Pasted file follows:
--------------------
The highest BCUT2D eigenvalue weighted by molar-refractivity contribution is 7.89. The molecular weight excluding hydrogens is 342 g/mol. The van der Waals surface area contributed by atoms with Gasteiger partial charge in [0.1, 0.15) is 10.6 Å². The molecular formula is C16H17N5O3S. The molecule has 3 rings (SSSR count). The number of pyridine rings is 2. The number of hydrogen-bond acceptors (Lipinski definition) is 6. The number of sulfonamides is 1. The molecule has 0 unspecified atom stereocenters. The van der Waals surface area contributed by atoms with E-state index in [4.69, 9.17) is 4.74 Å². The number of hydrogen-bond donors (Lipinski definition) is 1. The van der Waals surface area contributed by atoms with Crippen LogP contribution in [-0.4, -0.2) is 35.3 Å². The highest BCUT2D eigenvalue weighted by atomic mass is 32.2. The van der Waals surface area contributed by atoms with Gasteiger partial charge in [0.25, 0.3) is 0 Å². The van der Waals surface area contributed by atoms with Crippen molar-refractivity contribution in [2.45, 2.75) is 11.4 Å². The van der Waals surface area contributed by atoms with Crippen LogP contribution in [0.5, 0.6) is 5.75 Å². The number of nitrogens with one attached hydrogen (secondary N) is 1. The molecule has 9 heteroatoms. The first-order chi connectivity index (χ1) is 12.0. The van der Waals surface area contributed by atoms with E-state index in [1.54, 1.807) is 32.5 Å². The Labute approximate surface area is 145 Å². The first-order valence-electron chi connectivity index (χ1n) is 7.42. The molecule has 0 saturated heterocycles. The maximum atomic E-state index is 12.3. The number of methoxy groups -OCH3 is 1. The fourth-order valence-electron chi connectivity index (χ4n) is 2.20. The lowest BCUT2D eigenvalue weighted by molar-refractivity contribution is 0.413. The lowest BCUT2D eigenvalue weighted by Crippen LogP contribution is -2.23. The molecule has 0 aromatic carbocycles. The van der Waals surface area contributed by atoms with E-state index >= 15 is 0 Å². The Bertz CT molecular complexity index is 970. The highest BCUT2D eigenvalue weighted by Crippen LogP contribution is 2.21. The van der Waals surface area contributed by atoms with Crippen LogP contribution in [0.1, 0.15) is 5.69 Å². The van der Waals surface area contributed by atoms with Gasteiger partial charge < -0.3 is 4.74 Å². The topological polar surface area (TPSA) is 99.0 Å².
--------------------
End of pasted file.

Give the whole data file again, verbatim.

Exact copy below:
The highest BCUT2D eigenvalue weighted by molar-refractivity contribution is 7.89. The molecular weight excluding hydrogens is 342 g/mol. The van der Waals surface area contributed by atoms with Gasteiger partial charge in [0.1, 0.15) is 10.6 Å². The molecular formula is C16H17N5O3S. The molecule has 3 rings (SSSR count). The number of pyridine rings is 2. The number of hydrogen-bond acceptors (Lipinski definition) is 6. The number of sulfonamides is 1. The molecule has 0 unspecified atom stereocenters. The van der Waals surface area contributed by atoms with E-state index in [4.69, 9.17) is 4.74 Å². The number of hydrogen-bond donors (Lipinski definition) is 1. The van der Waals surface area contributed by atoms with Crippen LogP contribution in [-0.4, -0.2) is 35.3 Å². The highest BCUT2D eigenvalue weighted by atomic mass is 32.2. The van der Waals surface area contributed by atoms with Gasteiger partial charge in [0.25, 0.3) is 0 Å². The van der Waals surface area contributed by atoms with Crippen molar-refractivity contribution in [2.45, 2.75) is 11.4 Å². The van der Waals surface area contributed by atoms with Crippen LogP contribution in [0.5, 0.6) is 5.75 Å². The number of nitrogens with one attached hydrogen (secondary N) is 1. The molecule has 9 heteroatoms. The first-order chi connectivity index (χ1) is 12.0. The van der Waals surface area contributed by atoms with E-state index in [1.54, 1.807) is 32.5 Å². The Labute approximate surface area is 145 Å². The first-order valence-electron chi connectivity index (χ1n) is 7.42. The molecule has 0 saturated heterocycles. The maximum atomic E-state index is 12.3. The number of methoxy groups -OCH3 is 1. The fourth-order valence-electron chi connectivity index (χ4n) is 2.20. The lowest BCUT2D eigenvalue weighted by molar-refractivity contribution is 0.413. The lowest BCUT2D eigenvalue weighted by Crippen LogP contribution is -2.23. The molecule has 0 aromatic carbocycles. The van der Waals surface area contributed by atoms with E-state index >= 15 is 0 Å². The Bertz CT molecular complexity index is 970. The highest BCUT2D eigenvalue weighted by Crippen LogP contribution is 2.21. The van der Waals surface area contributed by atoms with Crippen LogP contribution in [0.1, 0.15) is 5.69 Å². The van der Waals surface area contributed by atoms with Gasteiger partial charge < -0.3 is 4.74 Å². The topological polar surface area (TPSA) is 99.0 Å².